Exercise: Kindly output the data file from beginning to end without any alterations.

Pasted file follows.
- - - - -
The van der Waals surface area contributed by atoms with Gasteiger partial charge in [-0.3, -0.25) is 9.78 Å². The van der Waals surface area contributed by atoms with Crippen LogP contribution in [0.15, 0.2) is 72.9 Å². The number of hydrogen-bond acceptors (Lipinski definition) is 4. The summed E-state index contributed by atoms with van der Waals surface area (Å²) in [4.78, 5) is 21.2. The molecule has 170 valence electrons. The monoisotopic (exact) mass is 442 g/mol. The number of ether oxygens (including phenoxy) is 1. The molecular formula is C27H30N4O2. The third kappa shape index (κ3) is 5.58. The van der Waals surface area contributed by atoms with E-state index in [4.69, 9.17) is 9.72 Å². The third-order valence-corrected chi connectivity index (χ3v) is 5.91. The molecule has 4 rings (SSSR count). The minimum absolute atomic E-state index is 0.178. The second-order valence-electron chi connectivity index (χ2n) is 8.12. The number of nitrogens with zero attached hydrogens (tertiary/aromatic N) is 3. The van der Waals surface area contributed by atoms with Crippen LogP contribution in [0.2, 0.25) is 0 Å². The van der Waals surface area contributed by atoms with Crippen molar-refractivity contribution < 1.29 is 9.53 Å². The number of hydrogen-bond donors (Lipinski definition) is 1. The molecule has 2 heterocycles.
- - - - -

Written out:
The van der Waals surface area contributed by atoms with Gasteiger partial charge in [-0.3, -0.25) is 9.78 Å². The van der Waals surface area contributed by atoms with Crippen LogP contribution in [0.15, 0.2) is 72.9 Å². The number of hydrogen-bond acceptors (Lipinski definition) is 4. The summed E-state index contributed by atoms with van der Waals surface area (Å²) in [4.78, 5) is 21.2. The molecule has 170 valence electrons. The monoisotopic (exact) mass is 442 g/mol. The number of ether oxygens (including phenoxy) is 1. The molecular formula is C27H30N4O2. The third kappa shape index (κ3) is 5.58. The van der Waals surface area contributed by atoms with E-state index in [4.69, 9.17) is 9.72 Å². The third-order valence-corrected chi connectivity index (χ3v) is 5.91. The molecule has 4 rings (SSSR count). The minimum absolute atomic E-state index is 0.178. The second-order valence-electron chi connectivity index (χ2n) is 8.12. The number of nitrogens with zero attached hydrogens (tertiary/aromatic N) is 3. The van der Waals surface area contributed by atoms with Crippen LogP contribution in [0.2, 0.25) is 0 Å². The van der Waals surface area contributed by atoms with Crippen molar-refractivity contribution < 1.29 is 9.53 Å². The number of hydrogen-bond donors (Lipinski definition) is 1. The molecule has 2 heterocycles.